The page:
Commission releases performance analysis of gas distribution businesses
Published31 May 2021
The Commerce Commission has today published information to help consumers and other interested stakeholders understand the performance of the four regulated gas distribution businesses as it prepares to consult on a new price and quality path due to take effect from October 2022.
The information allows consumers to compare the performance of the gas distributors as well as providing an overall snapshot of the sector across a range of measures. It includes revenue and profitability, capital and operating expenditure, asset condition, and network reliability and service.
Commissioner Sue Begg said the analysis is the first of a number of tools and reports for the gas distribution sector that the Commission intends to produce this year as it consults with the industry and interested parties on resetting the default price-quality path for the sector in May 2022 to take effect in October that year.
“This information will provide transparency about whether gas distribution businesses are performing to the level their customers expect of them and will also help parties engage with us as we set the next default price-quality paths for gas businesses,” she said.
The Commission sets price-quality paths for companies that are regulated under Part 4 of the Commerce Act. The five-yearly reset of the price-quality paths sets the maximum revenues and minimum standards of quality that gas distribution businesses must comply with.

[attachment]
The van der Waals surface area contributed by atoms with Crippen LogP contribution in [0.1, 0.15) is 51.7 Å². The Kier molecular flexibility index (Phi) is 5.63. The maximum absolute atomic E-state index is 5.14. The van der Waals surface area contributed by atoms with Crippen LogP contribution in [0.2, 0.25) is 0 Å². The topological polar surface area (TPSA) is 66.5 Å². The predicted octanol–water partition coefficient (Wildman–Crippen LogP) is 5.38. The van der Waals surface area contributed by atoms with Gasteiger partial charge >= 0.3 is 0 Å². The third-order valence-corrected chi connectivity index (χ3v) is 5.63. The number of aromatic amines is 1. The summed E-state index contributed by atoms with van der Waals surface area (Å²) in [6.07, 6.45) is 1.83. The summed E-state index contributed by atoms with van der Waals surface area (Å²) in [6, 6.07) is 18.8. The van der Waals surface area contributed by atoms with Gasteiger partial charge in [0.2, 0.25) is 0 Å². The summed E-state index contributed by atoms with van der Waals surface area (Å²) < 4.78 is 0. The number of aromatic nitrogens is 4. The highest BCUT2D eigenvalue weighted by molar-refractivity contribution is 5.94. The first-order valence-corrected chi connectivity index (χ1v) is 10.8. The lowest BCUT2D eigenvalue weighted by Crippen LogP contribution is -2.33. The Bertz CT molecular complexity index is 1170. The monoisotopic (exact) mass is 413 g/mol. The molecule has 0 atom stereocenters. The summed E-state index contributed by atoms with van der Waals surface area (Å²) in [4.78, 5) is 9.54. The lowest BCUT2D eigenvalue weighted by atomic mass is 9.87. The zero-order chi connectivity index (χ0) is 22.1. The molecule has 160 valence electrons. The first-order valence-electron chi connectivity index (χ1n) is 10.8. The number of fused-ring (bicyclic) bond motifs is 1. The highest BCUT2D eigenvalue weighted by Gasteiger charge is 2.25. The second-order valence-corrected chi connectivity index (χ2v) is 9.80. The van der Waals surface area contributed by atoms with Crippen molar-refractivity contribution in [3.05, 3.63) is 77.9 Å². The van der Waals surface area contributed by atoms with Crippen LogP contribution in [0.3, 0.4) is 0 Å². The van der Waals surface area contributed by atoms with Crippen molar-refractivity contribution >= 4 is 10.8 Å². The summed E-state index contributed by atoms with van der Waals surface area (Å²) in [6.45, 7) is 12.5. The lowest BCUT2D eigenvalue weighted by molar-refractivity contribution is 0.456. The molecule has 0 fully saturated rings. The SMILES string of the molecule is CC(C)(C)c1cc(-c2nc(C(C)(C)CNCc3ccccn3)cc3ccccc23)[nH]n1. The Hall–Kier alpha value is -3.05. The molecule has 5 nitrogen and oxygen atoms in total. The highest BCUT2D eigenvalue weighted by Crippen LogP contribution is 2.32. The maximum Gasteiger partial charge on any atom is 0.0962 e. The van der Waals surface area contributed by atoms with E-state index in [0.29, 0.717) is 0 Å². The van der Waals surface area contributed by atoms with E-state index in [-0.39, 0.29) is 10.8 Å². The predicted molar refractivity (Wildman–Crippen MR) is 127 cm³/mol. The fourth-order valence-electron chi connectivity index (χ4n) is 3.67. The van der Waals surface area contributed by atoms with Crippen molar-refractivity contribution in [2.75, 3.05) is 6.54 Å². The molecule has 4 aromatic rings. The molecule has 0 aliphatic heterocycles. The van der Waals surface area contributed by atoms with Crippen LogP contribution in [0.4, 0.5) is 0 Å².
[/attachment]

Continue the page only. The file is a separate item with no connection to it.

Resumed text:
More information regarding the overall context for the default price-quality path for the sector is covered in the Commission’s open letter of 29 April 2021.
Ms Begg said this performance information, together with the other information the Commission plans to make available, will also help the Commission, gas pipeline businesses and consumers assess the effectiveness of the default price-quality settings.
“Our experience in other sectors we regulate like electricity and telecommunications shows that making performance information of this type available to consumers and throughout the sector ultimately flows through to better outcomes and is a key component of our regulatory toolbox,” Ms Begg said.
The additional performance information the Commission plans to publish later this year includes analysis of what has been driving changes in price since 2013 and a review of how and why price and quality outcomes in the sector have differed from the forecasts used when the last two price-quality paths were set.
The performance summaries are based on data the Commission has collected from the five pipeline companies under information disclosure regulation since 2010 and is backed by a publicly available database.
The Commerce Commission sets default price-quality paths (DPP) for all gas pipelines businesses in New Zealand as part of regulation under Part 4 of the Commerce Act.
They are intended to influence the behaviour of these businesses by setting the maximum average price or total allowable revenue that they can charge. They also set standards for the quality of services that each business must meet.
The main components of a default price-quality path (DPP) are:
the maximum prices/revenues that are allowed at the start of the regulatory period (i.e. starting prices)
the annual rate at which all gas distribution and transmission businesses' maximum allowed prices can increase (i.e. rate of change) – this is expressed in the form of 'CPI-X', meaning prices are restricted from increasing each year by more than the rate of inflation less a certain number of percentage points (termed an 'X-factor')
the minimum service quality standards that must be met.
We are required to determine a new price quality path for gas pipeline businesses by the end of May 2022. The new DPP will be in effect from 1 October 2022 and will expire on 30 September 2027. The current DPP took effect on 1 October 2017 and expires on 30 September 2022.